New data from the advocacy group Mothers Against Drunk Driving suggests that ignition interlock devices prevented nearly 350,000 instances of drunk driving in the last year, and more than 2.3 millions instances over the past decade.
If you are familiar with ignition interlock devices, you know that a driver must blow into the device in order to get their vehicle to start. If the driver blows above a 0.08 or a lower threshold imposed by the court, the vehicle will not start, and the device records the failed start attempt in a driver log. All of these failed starts are archived, and MADD was recently able to get their hands on the data.
Wisconsin Has Most Failed Starts
Even though the population of Wisconsin pales in comparison to other larger states, our neighbor to the east registered the most ignition interlock failed starts in the last 12 months. According to the data, Wisconsin had the most failed vehicle starts due to an elevated blood alcohol content of any state in the US, coming in with 37,299 failed starts. California came in second with 35,756 failed starts.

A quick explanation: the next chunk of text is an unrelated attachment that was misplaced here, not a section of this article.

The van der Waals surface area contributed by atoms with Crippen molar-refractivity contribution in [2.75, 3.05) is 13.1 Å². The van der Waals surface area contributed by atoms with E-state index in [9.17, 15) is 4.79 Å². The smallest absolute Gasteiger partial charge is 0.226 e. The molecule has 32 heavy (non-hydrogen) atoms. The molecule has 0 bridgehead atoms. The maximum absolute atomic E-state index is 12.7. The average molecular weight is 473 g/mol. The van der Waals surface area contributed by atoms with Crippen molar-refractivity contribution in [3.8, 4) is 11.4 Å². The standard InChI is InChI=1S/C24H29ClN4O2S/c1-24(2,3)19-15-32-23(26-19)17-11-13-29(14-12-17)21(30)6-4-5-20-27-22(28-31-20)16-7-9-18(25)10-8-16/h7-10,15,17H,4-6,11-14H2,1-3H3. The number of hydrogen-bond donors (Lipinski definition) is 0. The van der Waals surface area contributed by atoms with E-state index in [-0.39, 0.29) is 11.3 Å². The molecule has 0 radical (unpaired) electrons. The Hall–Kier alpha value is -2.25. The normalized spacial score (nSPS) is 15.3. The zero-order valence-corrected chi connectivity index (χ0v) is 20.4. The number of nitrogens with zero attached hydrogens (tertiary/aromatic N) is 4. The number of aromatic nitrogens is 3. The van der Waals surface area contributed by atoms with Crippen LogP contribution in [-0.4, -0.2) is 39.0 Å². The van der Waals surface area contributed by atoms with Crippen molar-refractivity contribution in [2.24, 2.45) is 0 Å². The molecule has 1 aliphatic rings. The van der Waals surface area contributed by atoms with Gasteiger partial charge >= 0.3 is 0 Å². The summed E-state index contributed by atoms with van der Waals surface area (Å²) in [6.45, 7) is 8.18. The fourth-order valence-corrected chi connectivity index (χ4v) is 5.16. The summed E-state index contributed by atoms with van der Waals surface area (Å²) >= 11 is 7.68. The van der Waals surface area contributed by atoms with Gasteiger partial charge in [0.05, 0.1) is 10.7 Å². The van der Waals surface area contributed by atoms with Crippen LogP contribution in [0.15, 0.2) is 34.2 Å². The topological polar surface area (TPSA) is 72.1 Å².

Minnesota came in with the 19th most failed starts, registering 6,290 in the last 12 months. However, it’s worth noting that just over half of the states in the US have mandatory ignition interlock laws on the books. In the states where the devices are optional, only a handful of people registered failed starts.
When we step back and look at the data as a whole, it becomes clear just how effective ignition interlock devices are at preventing drunk driving. When looking at the data set over the past decade, we can see that ignition interlock devices have prevented 2,332,323 instances of drunk driving in the United States. Not all of those instances would have ended in a fatal car crash, but some of them certainly would have, so it’s clear that these devices have helped save countless lives over the years.
“We now know just how many times people who have already been caught driving drunk — at least once — would be out on the road again, if not for these lifesaving devices,” said MADD National President Colleen Sheehey-Church. “Clearly, every state should have laws that require ignition interlocks after the first offense and for at least six months. This gives offenders a second chance, allowing them to continue with their daily lives as long as they don’t try to drive drunk again.”